Earth may be entering climate change danger zone
11:08 10 March 2009 by Catherine Brahic
Climate scientists are trying to define the level of risk associated with future climate change – although they leave it up to others to decide how much risk is too much.
Defining dangerous climate change is tricky because it begs the question “dangerous to whom?”, says Joel Smith of environmental research firm Stratus Consulting in Boulder, Colorado.
To tackle the problem, in 2001, Smith gathered together some leading scientists, each specialising in a different aspect of climate change, such as species extinction and the cost of adaptation. Together they drew up what is now known as the “burning embers” diagram (see graphic, right).
The diagram shows how different risks increase as temperatures rise. There are five embers, each corresponding to a major risk:
• the risk to unique ecosystems – eg the Arctic sea ice – and endangered species
• the risk of extreme weather events
• the human extent of the risk – whether it affects some societies or many
• the economic and health risks
• the risk of hitting “tipping points” beyond which change progresses much faster and is largely irreversible
The expert judgement of his collaborators was drawn upon to illustrate how risk would grow with temperature in each category, says Smith. “There is no formula that we use. I think it’s possible that another set of experts would come up with a different set of temperatures.”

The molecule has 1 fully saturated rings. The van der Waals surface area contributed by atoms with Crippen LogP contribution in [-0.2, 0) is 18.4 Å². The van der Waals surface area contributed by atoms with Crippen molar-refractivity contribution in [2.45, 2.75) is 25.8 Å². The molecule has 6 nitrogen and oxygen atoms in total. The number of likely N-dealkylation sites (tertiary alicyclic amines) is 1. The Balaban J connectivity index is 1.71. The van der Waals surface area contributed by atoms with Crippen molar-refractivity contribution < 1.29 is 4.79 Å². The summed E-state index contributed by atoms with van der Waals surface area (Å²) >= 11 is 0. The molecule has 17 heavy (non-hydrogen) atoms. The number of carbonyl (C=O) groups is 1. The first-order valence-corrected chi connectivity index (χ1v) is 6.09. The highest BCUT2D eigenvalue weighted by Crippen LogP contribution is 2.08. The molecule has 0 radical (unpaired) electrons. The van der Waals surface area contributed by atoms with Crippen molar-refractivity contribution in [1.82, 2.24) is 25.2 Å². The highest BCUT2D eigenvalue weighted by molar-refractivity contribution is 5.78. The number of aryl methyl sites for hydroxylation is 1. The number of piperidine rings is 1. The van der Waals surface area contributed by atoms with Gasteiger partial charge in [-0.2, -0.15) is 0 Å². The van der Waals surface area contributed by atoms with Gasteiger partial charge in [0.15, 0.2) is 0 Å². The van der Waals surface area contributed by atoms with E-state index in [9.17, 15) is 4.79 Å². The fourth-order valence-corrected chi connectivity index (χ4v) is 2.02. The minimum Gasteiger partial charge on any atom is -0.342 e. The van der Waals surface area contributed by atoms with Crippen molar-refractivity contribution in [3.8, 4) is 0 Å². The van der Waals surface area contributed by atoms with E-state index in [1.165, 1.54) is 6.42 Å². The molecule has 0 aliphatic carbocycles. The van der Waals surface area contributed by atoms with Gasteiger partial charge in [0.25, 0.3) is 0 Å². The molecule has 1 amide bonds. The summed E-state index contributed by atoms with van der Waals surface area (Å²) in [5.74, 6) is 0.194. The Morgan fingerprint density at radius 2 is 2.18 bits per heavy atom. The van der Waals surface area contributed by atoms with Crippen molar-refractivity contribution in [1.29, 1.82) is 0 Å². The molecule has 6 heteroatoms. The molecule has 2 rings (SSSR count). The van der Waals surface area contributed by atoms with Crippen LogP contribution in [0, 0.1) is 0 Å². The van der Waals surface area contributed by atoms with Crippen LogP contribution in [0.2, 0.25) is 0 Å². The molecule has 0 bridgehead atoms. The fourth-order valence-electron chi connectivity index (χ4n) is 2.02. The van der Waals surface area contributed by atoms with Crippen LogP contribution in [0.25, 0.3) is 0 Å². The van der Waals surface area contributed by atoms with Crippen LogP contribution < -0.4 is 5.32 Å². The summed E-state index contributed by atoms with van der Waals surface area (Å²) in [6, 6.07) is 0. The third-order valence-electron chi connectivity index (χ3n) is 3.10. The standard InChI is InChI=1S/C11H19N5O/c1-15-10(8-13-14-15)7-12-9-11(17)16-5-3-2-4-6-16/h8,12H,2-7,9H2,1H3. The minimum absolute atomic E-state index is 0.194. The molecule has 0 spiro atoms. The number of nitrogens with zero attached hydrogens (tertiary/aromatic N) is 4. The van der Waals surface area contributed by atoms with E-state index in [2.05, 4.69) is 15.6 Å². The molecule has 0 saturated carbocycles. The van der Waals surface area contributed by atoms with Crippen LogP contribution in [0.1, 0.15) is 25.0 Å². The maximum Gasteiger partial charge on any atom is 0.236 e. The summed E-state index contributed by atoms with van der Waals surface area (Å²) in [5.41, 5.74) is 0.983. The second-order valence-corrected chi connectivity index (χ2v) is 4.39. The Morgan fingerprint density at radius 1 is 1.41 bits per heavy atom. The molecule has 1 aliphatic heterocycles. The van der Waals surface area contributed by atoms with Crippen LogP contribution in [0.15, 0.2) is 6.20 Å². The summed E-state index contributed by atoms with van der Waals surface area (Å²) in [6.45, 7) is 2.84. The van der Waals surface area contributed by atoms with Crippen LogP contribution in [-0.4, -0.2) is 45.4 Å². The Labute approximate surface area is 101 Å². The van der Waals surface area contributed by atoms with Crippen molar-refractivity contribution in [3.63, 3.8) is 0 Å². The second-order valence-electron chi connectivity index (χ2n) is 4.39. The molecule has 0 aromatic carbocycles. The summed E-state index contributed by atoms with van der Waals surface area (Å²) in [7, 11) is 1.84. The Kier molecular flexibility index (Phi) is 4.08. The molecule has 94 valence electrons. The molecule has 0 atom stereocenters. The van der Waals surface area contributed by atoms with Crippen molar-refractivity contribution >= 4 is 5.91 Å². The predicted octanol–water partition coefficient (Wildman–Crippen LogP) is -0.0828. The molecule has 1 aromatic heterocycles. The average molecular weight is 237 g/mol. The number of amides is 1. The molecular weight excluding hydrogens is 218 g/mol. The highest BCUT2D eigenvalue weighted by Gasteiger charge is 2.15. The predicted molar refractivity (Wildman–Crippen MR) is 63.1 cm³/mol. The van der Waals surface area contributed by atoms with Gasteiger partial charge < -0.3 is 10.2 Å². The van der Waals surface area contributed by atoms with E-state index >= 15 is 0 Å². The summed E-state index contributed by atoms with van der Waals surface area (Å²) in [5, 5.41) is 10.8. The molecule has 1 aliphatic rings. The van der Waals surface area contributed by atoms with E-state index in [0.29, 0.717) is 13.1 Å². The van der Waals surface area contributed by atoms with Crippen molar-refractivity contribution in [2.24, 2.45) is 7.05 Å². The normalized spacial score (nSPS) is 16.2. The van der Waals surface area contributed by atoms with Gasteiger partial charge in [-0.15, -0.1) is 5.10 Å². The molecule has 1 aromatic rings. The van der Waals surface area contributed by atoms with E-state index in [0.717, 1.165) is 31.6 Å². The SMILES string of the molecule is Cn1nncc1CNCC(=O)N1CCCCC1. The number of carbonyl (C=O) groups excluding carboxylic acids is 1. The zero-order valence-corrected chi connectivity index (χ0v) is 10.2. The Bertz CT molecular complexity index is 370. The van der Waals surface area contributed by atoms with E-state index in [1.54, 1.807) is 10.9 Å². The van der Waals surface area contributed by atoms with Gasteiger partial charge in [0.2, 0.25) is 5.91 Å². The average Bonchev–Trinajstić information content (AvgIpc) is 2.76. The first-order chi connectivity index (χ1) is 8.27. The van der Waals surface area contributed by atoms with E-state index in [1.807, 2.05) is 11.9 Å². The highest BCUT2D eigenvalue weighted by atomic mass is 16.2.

Smith has now reassembled the team to update the graph. Their conclusion, not surprisingly, is that the risks have increased.
“We were surprised how quickly impacts that can be attributed to climate change are becoming evident,” says Smith. He mentions in particular an increase in the frequency and intensity of extreme events, and increases in the number of wildfires.
Overall, the new graph shows that climate change poses a greater risk at lower temperatures than estimated in 2001.
For some categories, it suggests the planet is already close to being in the red. In particular, the amount of warming that we are currently experiencing is deemed to already pose significant risk to unique ecosystems and species.
The conclusions are intentionally fuzzy, says Smith. “It’s not as if we would go from 0.99 °C to 1 °C and suddenly all unique ecosystems would disappear. The graph conveys a sense that somewhere around that [figure] we will start to see very significant impacts.”
Most governments have adopted the target of not allowing the planet to become more than 2° C warmer than it was before the 19th century industrial revolution. Journalists and politicians tend to say that beyond 2 °C is “dangerous”.
The planet is already 0.74 °C warmer on average than it was in pre-industrial times. Smith’s graph shows that the further 1.26 °C of warming would land us squarely in the red for the first three categories of risk, suggesting, says Michael Mann, of Penn State University, that we are running out of time.
Journal reference: Proceedings of the National Academy of Sciences (DOI: 10.1073/pnas.0812355106) (pdf)